Once again I see anti-cruise line headlines; this time by the Miami Herald stating that the cruise lines “refuse” to repatriate over fifty thousand cruise worldwide because it is “too expensive”. Once again, the article is, for the most part, accurate, but it does not really tell an accurate story or reflect what the headline is communicating. The issue is really “What and why does the Centers for Disease Control (CDC) have the requirements -only for cruise ships – and are they reasonable under the circumstances?”
Here is the reality and, to be sure, I find it both ethically troubling and scientifically unsupportable. I say this not as a travel agent, but as a person with some real world experience and a background that has a bit of science in it.
As background you may want to read my earlier article:
What Does the CDC and the Media Have Against the Cruise Industry? Facts Should Matter…Egos, Hype and Ratings Shouldn’t
If I was to be working as a meatpacker in a factory that has a high rate of COVID-19 infections and have not been tested, I could, without any restriction, take a subway, train or bus to any U.S. airport of my choosing, walk through the airport and board a plane anywhere I so desire without any restrictions or limitations (other than social distancing and, possibly, having to wear a facemask).
If I was a doctor or nurse in a hospital dealing with COVID-19 or a grocery store clerk, a transit worker, a first responder or any other essential worker the same would be the case. You know, the same people that you see on television saying they are sleeping in their basements or garages if they have them so they don’t infect their family or live with the fear they might if they can’t live separately.
In fact, easy access to air, train and bus travel is the case for anyone other than a member of the crew on a cruise ship! The question is: Why and upon what scientific basis?
|CDC photo from its July 2019 Ebola facility.|
I bet these medical professionals went to an airport, boarded on a commercial aircraft,
stayed in hotels, ate in restaurants, etc.
I will leave for the moment the U.S. government’s woeful actions regarding testing. It would seem logical and practical that if a ship with 150 crew were to come into the U.S. today (such as the Seabourn Sojourn) there should be the ability to have them all tested and the sent on their way. But the US is months behind in having sufficient testing for governmental purposes and who knows how long for non-essential businesses. (Yes, I can admit that cruise ships are not “essential” in this context.)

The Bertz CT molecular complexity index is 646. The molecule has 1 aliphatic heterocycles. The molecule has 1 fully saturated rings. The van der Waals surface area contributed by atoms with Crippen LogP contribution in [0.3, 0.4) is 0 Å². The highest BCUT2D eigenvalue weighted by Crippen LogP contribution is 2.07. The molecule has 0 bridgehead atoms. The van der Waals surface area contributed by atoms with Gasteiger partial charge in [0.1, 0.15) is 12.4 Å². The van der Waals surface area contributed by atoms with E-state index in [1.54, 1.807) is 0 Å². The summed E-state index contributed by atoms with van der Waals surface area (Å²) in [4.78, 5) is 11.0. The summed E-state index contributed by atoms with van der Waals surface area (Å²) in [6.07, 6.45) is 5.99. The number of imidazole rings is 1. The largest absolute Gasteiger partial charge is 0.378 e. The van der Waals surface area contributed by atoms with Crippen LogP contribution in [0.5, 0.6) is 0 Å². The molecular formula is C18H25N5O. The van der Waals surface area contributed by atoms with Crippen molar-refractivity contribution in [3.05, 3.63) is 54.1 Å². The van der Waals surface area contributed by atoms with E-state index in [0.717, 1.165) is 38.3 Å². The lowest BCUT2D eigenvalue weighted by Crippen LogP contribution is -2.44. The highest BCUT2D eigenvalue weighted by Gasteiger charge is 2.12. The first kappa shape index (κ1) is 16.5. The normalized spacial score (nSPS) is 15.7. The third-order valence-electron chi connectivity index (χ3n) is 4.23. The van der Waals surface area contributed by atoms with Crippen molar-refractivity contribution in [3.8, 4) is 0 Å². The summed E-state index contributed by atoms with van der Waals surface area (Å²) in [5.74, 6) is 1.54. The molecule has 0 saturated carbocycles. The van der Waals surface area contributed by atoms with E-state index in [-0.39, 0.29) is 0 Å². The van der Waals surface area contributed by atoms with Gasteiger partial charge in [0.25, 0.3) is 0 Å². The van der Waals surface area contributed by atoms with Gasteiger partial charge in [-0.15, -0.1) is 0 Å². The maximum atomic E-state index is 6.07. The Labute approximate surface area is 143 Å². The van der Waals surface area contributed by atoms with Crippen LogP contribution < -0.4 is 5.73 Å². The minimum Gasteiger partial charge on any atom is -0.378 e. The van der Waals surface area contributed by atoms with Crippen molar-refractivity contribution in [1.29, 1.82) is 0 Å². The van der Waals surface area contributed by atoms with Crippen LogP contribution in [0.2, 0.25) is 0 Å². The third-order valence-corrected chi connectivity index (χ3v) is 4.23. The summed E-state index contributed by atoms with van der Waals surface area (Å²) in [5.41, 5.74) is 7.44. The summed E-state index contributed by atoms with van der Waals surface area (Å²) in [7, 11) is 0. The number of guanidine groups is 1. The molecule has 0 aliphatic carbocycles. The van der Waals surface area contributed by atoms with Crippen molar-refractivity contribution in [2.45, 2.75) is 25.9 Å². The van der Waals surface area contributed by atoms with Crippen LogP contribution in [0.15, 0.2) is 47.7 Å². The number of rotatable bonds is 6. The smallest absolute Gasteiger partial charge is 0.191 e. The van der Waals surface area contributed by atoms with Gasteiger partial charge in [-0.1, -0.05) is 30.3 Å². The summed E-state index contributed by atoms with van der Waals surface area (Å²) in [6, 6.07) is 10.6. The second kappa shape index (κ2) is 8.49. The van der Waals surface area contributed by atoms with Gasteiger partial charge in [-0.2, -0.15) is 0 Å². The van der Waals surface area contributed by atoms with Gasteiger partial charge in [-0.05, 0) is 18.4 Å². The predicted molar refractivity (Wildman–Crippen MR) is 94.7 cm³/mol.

So what does the CDC require to disembark crew? [NOTE: The onboard requirements in many instances have no relationship to the reality of shipboard life or actual reduction (as opposed to a symbolic “show”) in transmission of COVID-19 in a population].
The CDC Requirements need the segregating out only those crew members with no known exposure to COVID-19, being temperature tested and medically screened by onboard medical staff, and 72 hour notice being given to local authorities of various types, etc. So these folks have been significantly isolated and screened so the possibility of COVID-19 infection is extremely low, if not statistically non-existent. This crew may disembark, but only if:
“Cruise ship operators must ensure that disembarking crew members:
- will not stay overnight in a hotel before the flight or at any point until they reach their final destination
- will not use public transportation (including taxis or ride-share services) to get to the airport/charter flight
- will not enter the public airport terminal
- will not take commercial aircraft after an initial charter flight
- will not have a transportation layover exceeding 8 hours
- will have no interaction with the public during their travel home (e.g., rental car companies, restaurants, etc.)”
and then the cruise lines have to ensure that the crew self-isolate for 14 days upon reaching their home.
And those are the easy cases! Imagine who many cases that are not so easy with the current 50,000+ crew stranded on cruise ships.
By way of example, the crew of the Seabourn Sojourn were at sea with no other direct contact for over 40 days, without any symptoms and no reported positive cases. Now, is it possible there is an active COVID-19 case or two. Anything is possible. Is it probable? Statistically and scientifically: No. (And you don’t need to be a scientist of draw that obvious conclusion.) Is there a greater chance that a New York transit worker is infected? It would most certainly seem so.
And what is the probability that a person who happens to be COVID-19 positive but who is socially spacing and wearing a real (not merely a single layer cloth) facemask would infect another person? You going to love this: NOBODY KNOWS!! That’s right! Nobody from the CDC to other scientists and health professionals can tell you how effective facemasks are, other than in theory they are better than nothing. I won’t bother you with the paper trail, but just take a look at this CDC Respiratory Protection Infographics page and notice not a single statistic (other than an N-95 mask removes up to 95% of airborne particles) exists.
So where do I go with this article? I have absolutely no idea. All I can do is inform and point out the inconsistencies and illogical and unscientific approaches to what has become an incredibly inconsistent and political CDC; something that is not what or how the CDC has ever, not my knowledge, been.
I have reached out to the CDC for comment and explanation of its scientific basis and inconsistencies. Should I get a response I will most certainly let you know.
Do you have questions or wish to discuss COVID-19 and its effect on travel? Give me a call, drop me an email or send me a Facebook message!
US: (877) 2GO-LUXURY (877-246-5898)
UK: 020 8133 3450
AUS: (07) 3102 4685
Everywhere Else: +1 530 562 9232